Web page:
Intelligence chief quits after failed mutiny
The Philippine military intelligence chief resigned Wednesday -- the first top official to step down after a failed mutiny by officers and soldiers demanding military reforms.
But Brig. Gen. Victor Corpus warned that the crisis surrounding the insurrection was far from over.
The mutineers made several allegations against Corpus, including accusing him of incompetence and involvement in a recent deadly bombing to justify more military aid from Washington.
Nearly 300 mutinous troops who seized a Manila shopping and apartment complex Sunday retreated peacefully after some 19 hours. No shots were fired during the standoff with government troops.
Corpus denied the charges against him, but said he was resigning to quell dissent. President Gloria Macapagal Arroyo accepted his resignation from the intelligence post, although he remains in the military.
OPEC increase in output unlikely
OPEC's president joined oil ministers from several of the cartel's member countries Wednesday in reinforcing expectations that they won't change crude output when meeting to reassess a market that seems to be going all their way.
With Iraq still struggling to restore its crude production and oil prices hovering near the top of the group's targeted price range, the Organization of Petroleum Exporting Countries probably will wait until September to make any adjustments, OPEC President Abdullah bin Hamad Al-Attiyah told reporters.
Tight oil inventories in the United States and other importing nations have strengthened OPEC's market position. Asked if OPEC needed to change its production at today's meeting in Vienna, Al-Attiyah said: "I don't think so."
British Airways, unions, settle labor dispute
British Airways and three unions on Wednesday settled a dispute that had prompted a wildcat strike at Heathrow airport on one of the summer's busiest travel weekends.
Both sides said they were pleased with the outcome.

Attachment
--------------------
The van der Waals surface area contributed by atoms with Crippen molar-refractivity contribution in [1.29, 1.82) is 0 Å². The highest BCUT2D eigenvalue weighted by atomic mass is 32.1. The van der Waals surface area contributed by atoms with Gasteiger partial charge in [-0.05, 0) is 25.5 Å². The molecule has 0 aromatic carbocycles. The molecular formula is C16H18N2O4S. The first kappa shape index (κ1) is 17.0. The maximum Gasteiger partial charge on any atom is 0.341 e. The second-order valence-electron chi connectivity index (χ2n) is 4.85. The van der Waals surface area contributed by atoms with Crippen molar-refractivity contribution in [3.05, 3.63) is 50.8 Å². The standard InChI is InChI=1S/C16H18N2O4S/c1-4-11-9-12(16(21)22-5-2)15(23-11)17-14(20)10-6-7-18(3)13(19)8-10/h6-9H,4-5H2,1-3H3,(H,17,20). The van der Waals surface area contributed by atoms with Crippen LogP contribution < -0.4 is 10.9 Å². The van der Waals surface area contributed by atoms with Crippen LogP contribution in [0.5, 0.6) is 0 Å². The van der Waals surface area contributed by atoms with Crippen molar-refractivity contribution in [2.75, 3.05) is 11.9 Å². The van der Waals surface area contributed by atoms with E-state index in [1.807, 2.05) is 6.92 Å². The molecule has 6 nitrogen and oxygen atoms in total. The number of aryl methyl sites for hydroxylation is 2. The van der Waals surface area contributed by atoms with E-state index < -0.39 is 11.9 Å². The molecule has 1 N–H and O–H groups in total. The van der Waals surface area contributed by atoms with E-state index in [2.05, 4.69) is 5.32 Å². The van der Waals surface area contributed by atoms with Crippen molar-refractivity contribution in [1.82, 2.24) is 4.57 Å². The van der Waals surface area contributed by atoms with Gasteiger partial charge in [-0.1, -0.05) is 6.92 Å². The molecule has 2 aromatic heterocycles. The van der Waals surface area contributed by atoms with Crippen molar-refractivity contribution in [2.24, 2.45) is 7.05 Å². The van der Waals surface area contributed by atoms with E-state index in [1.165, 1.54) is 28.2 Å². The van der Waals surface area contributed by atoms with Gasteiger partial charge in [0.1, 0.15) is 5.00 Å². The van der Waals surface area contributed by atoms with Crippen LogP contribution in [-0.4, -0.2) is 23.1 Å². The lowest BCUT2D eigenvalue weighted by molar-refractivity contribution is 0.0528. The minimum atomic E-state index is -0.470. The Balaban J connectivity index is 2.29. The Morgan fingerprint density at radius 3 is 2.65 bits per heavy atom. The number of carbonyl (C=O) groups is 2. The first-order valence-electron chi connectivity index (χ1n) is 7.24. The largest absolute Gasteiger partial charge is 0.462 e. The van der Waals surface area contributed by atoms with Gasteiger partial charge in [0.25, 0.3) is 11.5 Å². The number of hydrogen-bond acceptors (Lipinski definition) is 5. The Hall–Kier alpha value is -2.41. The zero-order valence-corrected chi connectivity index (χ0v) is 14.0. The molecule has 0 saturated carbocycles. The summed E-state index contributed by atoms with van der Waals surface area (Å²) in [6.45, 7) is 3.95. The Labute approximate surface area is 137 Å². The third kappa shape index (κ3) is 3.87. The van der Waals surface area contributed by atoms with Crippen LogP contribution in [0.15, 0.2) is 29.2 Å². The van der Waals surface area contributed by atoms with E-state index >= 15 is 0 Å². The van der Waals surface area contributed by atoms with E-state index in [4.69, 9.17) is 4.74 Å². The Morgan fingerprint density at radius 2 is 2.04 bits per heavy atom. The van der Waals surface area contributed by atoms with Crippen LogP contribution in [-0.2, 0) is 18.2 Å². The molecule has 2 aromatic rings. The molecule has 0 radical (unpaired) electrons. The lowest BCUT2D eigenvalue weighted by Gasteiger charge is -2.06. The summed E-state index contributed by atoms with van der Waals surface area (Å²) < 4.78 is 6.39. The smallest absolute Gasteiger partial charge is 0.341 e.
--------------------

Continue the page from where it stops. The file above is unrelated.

The unions agreed to accept a new electronic clocking-in system by Sept. 1, while the airline agreed to separate that issue from talks on pay and promised not to use the new cards to reorganize shifts without further negotiation, as workers had feared.
Several hundred check-in workers walked out over two days earlier this month to protest the airline's plans to update its paper log-in system with electronic cards that staff could use to clock in and out of work.
The employees feared the new system was the first step toward radical changes to their work schedules.
Settlements lead population growth
The population in Jewish settlements in the West Bank -- a major focus of contention between Israelis and Palestinians -- grew three times as fast last year as in Israel as a whole, the Central Bureau of Statistics says.
The population of West Bank settlements grew by 5.7 percent in 2002, while the overall population of Israel and Jewish areas of the West Bank and Gaza Strip grew by 1.9 percent, the bureau said.
The bureau put Israel's total population at the end of 2002 at 6,631,000. About 225,000 Jews live in settlements in the West Bank and another 8,000 in the Gaza Strip. Included in Israel's population are some 1.2 million Arabs.
Under the U.S.-backed "road map" peace plan, Israel is obliged to stop construction in its 150 West Bank and Gaza Strip settlements and dismantle all the settlement outposts it has erected since March 2001.